Several issues were addressed during the recent TIA meetings. Here's a look at what was accomplished during the sessions...
July 1, 2001
The TIA Engineering Committee TR-42 met in Providence, Rhode Island during the week of June 11-14. Following is a broad-brush overview of what happened within the different TR-42 subcommittees:
A new Working Group was formed to study telecommunications infrastructure requirements for network distribution nodes. These nodes are often referred to as data centres and storage area networks (SANs), which encompass a concentration of data processing equipment including servers, switches, routers and storage devices. This was the first meeting of the group and it generated a high level of interest. Contributions were presented on fiber implementation and design challenges. And a press release was approved by TR-42 to invite industry experts to participate in this new initiative.
An addendum to ANSI/TIA/EIA 568-B.1 on patch cord bend radius was approved for publication. The minimum bend radius for UTP patch cords was changed from four times the cable diameter to one times the cable diameter.
Addendum no. 6 to ANSI/TIA/EIA 569-A on multi-tenant pathways and spaces was approved for publication. Also, a future addendum on cable tray and wireway distribution systems is now under development and was approved for a first ballot after an editing session.
An addendum to ANSI/TIA/EIA 570-A on residential security cabling systems was approved for a first ballot after an editing session.
A discussion was held on the different aspects involved in implementing “tiny TRs”. This is a new idea that is under study in the TR 42.3 subcommittee at the request of BICSI. Opinion on the subject is divided, specifically on its applicability to the concept of structured cabling. There are many issues involved, such as security and access, heat dissipation, bonding and grounding, administration and installation. A task group will meet July 23 to determine how to proceed.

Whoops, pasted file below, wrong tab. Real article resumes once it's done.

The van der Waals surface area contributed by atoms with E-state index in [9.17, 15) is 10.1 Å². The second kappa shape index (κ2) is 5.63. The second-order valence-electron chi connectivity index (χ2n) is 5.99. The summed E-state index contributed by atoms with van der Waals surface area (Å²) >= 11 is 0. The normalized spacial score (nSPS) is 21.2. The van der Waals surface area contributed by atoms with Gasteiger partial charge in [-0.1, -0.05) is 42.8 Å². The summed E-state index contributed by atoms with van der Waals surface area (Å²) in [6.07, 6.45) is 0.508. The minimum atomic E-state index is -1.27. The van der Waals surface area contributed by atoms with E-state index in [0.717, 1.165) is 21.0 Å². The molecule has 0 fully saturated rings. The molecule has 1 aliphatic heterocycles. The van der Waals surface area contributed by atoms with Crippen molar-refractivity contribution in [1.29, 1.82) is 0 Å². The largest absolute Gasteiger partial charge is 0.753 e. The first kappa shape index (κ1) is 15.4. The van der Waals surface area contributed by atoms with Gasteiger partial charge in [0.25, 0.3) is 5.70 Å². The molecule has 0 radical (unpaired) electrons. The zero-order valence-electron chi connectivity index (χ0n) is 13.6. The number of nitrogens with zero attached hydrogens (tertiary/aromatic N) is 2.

Ballot resolution was held on the proposed revision to TIA/EIA 606-A administration standard (SP-4156-RV1). There was not enough time to finish ballot resolution of the 209 comments that were received. The TR-42.6 Subcommittee plans to finish the ballot resolution in August and release another ballot for the November meeting.
Ballot resolution was held on the proposed addendum to ANSI/TIA/EIA 568-B.2 for 4-Pair 100 W Category 6 cabling. All of the technical comments were answered, albeit with some “unhappiness” related to the Category 6 connector requirements and measurement procedures. The subcommittee agreed that once the draft is updated to incorporate the changes that were agreed upon during the meeting, another ballot should be issued.
The ballot (SP-3894-AD1) on additional transmission performance specifications for 50/125W optical fiber cables was reviewed during this meeting. This addendum is on hold until the measurement standards for differential mode delay and laser launch power distribution are completed.
A liaison letter requesting the use of unallocated margin for additional connector losses for 10-Gigabit Ethernet will be forwarded to IEEE 802.3.
The committee approved publication of TIA/EIA TSB 125 on “Guidelines for Maintaining Optical Fiber Polarity Through Reverse-Pair Positioning.”
A working draft of the Industrial Cabling Standard (Draft 2.1) was presented in the TR 42.9 subcommittee. There are still a lot of issues regarding the type of connectivity (8-pin modular vs. M12), the cabling performance requirements for EMC, and the bonding and grounding requirements and terminology.
THE LAST TECHNICAL HURDLE
No meeting would be complete without talk of Category 6. So, let me leave you with a word on the proposed Category 6 standard for twisted-pair copper cabling. The main issue that still remains to be resolved is the specification for “connecting hardware interoperability”. In order to achieve Interoperability, a set of test plugs has to be determined for qualifying Category 6 connecting hardware. These test plugs are specified in terms of their NEXT and FEXT performance. The test procedure used to specify these plugs is still under development. The problem seems to be the measurement accuracy between different labs. It was determined that the type of fixtures, plug construction and calibration procedures will need to be more consistent. Likewise, some experts feel that range of plugs currently specified is too wide to ensure Interoperability.
All of these issues were referred to the Connector Working Group for resolution before the next meetingCS
Paul Kish is Director of IBDN Systems & Standards at NORDX/CDT in Pointe Claire, PQ. He is also Chair of the TR-42 engineering committee.
Disclaimer: The information presented is the author’s view and is not official TIA correspondence.